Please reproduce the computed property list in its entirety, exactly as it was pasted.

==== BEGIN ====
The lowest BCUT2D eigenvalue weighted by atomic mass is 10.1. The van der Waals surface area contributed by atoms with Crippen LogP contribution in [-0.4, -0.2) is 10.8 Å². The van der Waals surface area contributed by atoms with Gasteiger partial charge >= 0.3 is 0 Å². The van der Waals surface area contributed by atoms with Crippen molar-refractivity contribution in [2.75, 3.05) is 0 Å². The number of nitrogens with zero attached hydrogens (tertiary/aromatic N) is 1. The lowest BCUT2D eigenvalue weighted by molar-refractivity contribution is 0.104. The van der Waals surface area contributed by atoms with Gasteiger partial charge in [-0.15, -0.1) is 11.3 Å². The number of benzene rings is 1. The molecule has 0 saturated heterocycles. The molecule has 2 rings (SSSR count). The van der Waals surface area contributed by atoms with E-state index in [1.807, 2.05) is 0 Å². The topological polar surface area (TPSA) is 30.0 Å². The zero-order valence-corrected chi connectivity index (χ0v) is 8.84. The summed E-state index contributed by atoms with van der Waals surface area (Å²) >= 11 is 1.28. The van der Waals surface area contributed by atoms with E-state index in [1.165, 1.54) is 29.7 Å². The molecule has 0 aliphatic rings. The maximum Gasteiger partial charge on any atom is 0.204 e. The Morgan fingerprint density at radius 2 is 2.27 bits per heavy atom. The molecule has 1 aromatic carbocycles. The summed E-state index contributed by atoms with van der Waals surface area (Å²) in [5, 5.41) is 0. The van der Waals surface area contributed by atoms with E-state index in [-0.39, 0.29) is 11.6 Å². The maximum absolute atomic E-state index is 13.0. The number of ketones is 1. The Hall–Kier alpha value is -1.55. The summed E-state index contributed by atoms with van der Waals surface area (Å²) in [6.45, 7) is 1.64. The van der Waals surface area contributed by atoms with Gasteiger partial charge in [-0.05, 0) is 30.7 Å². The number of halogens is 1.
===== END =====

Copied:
The lowest BCUT2D eigenvalue weighted by atomic mass is 10.1. The van der Waals surface area contributed by atoms with Crippen LogP contribution in [-0.4, -0.2) is 10.8 Å². The van der Waals surface area contributed by atoms with Gasteiger partial charge >= 0.3 is 0 Å². The van der Waals surface area contributed by atoms with Crippen molar-refractivity contribution in [2.75, 3.05) is 0 Å². The number of nitrogens with zero attached hydrogens (tertiary/aromatic N) is 1. The lowest BCUT2D eigenvalue weighted by molar-refractivity contribution is 0.104. The van der Waals surface area contributed by atoms with Gasteiger partial charge in [-0.15, -0.1) is 11.3 Å². The number of benzene rings is 1. The molecule has 0 saturated heterocycles. The molecule has 2 rings (SSSR count). The van der Waals surface area contributed by atoms with E-state index in [1.807, 2.05) is 0 Å². The topological polar surface area (TPSA) is 30.0 Å². The zero-order valence-corrected chi connectivity index (χ0v) is 8.84. The summed E-state index contributed by atoms with van der Waals surface area (Å²) >= 11 is 1.28. The van der Waals surface area contributed by atoms with E-state index in [1.165, 1.54) is 29.7 Å². The molecule has 0 aliphatic rings. The maximum Gasteiger partial charge on any atom is 0.204 e. The Morgan fingerprint density at radius 2 is 2.27 bits per heavy atom. The molecule has 1 aromatic carbocycles. The summed E-state index contributed by atoms with van der Waals surface area (Å²) in [5, 5.41) is 0. The van der Waals surface area contributed by atoms with E-state index in [-0.39, 0.29) is 11.6 Å². The maximum absolute atomic E-state index is 13.0. The number of ketones is 1. The Hall–Kier alpha value is -1.55. The summed E-state index contributed by atoms with van der Waals surface area (Å²) in [6.45, 7) is 1.64. The van der Waals surface area contributed by atoms with Gasteiger partial charge in [-0.05, 0) is 30.7 Å². The number of halogens is 1.